Max is planning the counterfeiting racket to end all counterfeiting rackets. It’s going to be on a very large scale and nothing will be left to chance. The plates will be perfect, the paper will be perfect, the ink will be perfect. These counterfeit notes will be indistinguishable from the real thing.
The plan is carefully thought out. It’s fool-proof. It is a minor concern that Louie wants nothing to do with it and has to be coerced into agreement. There’s also another small problem. Louie’s hands are no longer steady enough to do the engraving. Luckily Louie’s daughter Carole (Peggie Castle) has inherited his artistic skills so she can do the engraving under Louie’s supervision.
Mention of Carole brings us to another very tiny potential problem. Carole is a straight arrow. She also has to be coerced into agreeing to take part in this scheme. A problem that Max doesn’t even know about yet is that Carole has a boyfriend who is likely to turn up at any moment.
Max intends to print so much fake money that his own gang could not possible pass all the notes themselves so his plan is to divide the country up into territories and sell the notes in bulk to other criminal gangs who will then worry about the details of distribution. It’s a very ambitious idea and obviously it means that a very large number of people are going to know about it. This is yet another potential weakness.
In fact that’s one of the things that makes the movie interesting. There are so many flaws in Max’s plan that you know it has to fail and yet it’s fun watching Max sail on so confidently, sublimely unaware of impending disaster. These criminals are both extremely clever and extremely stupid. Max’s stupidity comes from his arrogance. He thinks he’s a criminal mastermind. He almost could be, but not quite.
The elaborate nature of Max’s scheme and the fact that the movie spends a great deal of time on the intricate planning and organisation that goes into that scheme makes this movie a kind of forerunner of the heist movies that would become such a feature of 1960s movie-making.
Zachary Scott captures Max’s crazy delusions of criminal grandeur extremely well. Lee Patterson was always reliable in this sort of movie. Eric Pohlmann is fun as a rival gangster.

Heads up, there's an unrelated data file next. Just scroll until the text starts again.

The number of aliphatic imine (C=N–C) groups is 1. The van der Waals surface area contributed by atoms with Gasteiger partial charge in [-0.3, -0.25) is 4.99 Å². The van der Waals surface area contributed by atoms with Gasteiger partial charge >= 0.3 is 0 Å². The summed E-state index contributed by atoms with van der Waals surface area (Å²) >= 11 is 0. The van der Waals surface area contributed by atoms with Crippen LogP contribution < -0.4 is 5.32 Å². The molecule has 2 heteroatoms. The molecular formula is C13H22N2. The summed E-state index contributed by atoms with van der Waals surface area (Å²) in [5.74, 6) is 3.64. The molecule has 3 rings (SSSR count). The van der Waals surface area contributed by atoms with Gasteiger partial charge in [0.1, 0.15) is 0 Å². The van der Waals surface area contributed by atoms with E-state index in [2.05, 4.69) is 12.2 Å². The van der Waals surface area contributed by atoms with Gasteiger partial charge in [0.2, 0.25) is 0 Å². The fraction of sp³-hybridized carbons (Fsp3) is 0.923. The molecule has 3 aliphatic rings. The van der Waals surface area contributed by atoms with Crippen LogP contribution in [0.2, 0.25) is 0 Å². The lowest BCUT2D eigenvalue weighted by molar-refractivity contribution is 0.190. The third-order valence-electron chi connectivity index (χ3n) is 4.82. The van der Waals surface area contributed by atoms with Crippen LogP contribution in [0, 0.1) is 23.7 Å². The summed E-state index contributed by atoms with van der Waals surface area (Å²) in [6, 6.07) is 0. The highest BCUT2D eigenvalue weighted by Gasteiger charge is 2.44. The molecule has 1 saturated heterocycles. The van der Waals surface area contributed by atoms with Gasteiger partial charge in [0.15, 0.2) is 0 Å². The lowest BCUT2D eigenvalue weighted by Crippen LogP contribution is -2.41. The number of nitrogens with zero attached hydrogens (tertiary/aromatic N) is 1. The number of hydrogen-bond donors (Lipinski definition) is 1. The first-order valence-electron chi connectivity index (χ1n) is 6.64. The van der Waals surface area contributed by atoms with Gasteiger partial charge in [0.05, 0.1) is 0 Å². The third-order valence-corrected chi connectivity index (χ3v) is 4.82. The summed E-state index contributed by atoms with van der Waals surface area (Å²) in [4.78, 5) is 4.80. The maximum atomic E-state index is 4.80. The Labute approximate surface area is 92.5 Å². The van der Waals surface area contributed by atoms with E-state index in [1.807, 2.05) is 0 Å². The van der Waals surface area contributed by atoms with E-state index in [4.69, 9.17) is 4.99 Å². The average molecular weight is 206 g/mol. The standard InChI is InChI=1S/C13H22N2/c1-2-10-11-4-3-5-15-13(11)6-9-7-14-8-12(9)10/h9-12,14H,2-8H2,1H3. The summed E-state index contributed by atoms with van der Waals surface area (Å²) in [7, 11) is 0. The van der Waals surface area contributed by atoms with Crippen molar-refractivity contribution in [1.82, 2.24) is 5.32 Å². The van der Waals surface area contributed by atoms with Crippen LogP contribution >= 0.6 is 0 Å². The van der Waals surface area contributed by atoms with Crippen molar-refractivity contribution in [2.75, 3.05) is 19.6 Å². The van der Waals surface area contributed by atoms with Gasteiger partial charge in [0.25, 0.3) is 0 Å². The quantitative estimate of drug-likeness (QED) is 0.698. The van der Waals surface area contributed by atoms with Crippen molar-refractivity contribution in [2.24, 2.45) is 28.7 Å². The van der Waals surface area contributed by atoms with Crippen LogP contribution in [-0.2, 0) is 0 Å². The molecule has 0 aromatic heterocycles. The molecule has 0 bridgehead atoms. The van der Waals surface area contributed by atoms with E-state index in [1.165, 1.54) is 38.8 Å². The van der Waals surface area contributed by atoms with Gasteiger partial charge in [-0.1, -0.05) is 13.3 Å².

The Counterfeit Plan has been released on DVD in Britain by Network and on made-on-demand DVD in the US in the Warner Archive series. The version I have is the Network version which is uncut. The Warner Archive release is apparently a shorter cut version and given that the Network release looks superb and even has a few extras that’s obviously the one to go for.
By the way, whatever you do don’t watch the trailers before you watch the movie - they give away a huge spoiler.
The Counterfeit Plan might be about phony money but it delivers genuine entertainment. Highly recommended.
Monday, July 17, 2017
Joe Miller (Ben Lyon) is an embittered hardboiled newspaper reporter who covers the waterfront for The Standard. He’s tired of the job and he’s tired of the city and he’s very very tired of the waterfront. This is the middle of the Depression though and even if he hates it it is a good job and he’s good at it. He’s a good newspaperman. That’s why he hates himself so much. All self-respecting good newspapermen hate themselves, because it’s a dirty job and you can only succeed if you have no morals at all. You don’t get good stories by being a Boy Scout.
Joe has found what he thinks is a very good story. He’s convinced that local fisherman Eli Kirk (Ernest Torrence) is involved in a racket bringing Chinese illegal immigrants into the country. He just can’t find hard evidence. Eli is cunning and ruthless and if he’s boarded and searched by the Coast Guard he makes sure he destroys the evidence beforehand. He does this is an effective but brutal way, by throwing the illegal immigrants overboard (weighted with chains so they sink real fast).
Joe realises this could be his big opportunity. If he romances Julie he might get some information on Eli’s people-smuggling operation. It’s a mean low-down cynical thing to do but he’s a reporter and such things come naturally to him. Of course there are going to be complications. Julie is a sweet kid and he gets to be rather fond of her, especially after he sleeps with her. Their spending the night together follows a memorably clever and slightly kinky seduction scene (that’s assuming you think that chaining a girl up so you can kiss her qualifies as kinky). He could fall in love with a girl like Julie (it’s not that easy to find girls who like being chained up after all).
There’s at least one pretty exciting action scene. There’s plenty of atmosphere - the waterfront itself becomes a character in the movie. There’s hardboiled dialogue. There’s shocking, and unusual, crime. There’s romance. There’s a decent plot and the pacing is lively.
Ben Lyon is reasonably good as Joe although an actor with a bit more charisma would have helped. Colbert does her best to generate the required sexual heat and since that was something she was pretty good at (OK it was something she was very good at) she almost succeeds but somehow the chemistry between the two leads isn’t quite there. You can understand why Joe falls for Julie. This is Claudette Colbert at her most beautiful and she has those big big eyes and any man with a pulse would fall for her. It’s not so clear why Julie would fall for the morose and cynical Joe. He doesn’t even have a bad boy vibe going for him.
I found a copy of this movie in one of those Mill Creek public domain compilation boxed sets, their Diva 20-movie pack (which I don’t even remember buying). The transfer is iffy in places but generally watchable.
I Cover the Waterfront is slightly racy fast-moving entertainment and Claudette Colbert in fine form is hard to resist. It’s a lot better than most pre-code movies because it doesn’t just rely on its mildly risque elements. Highly recommended.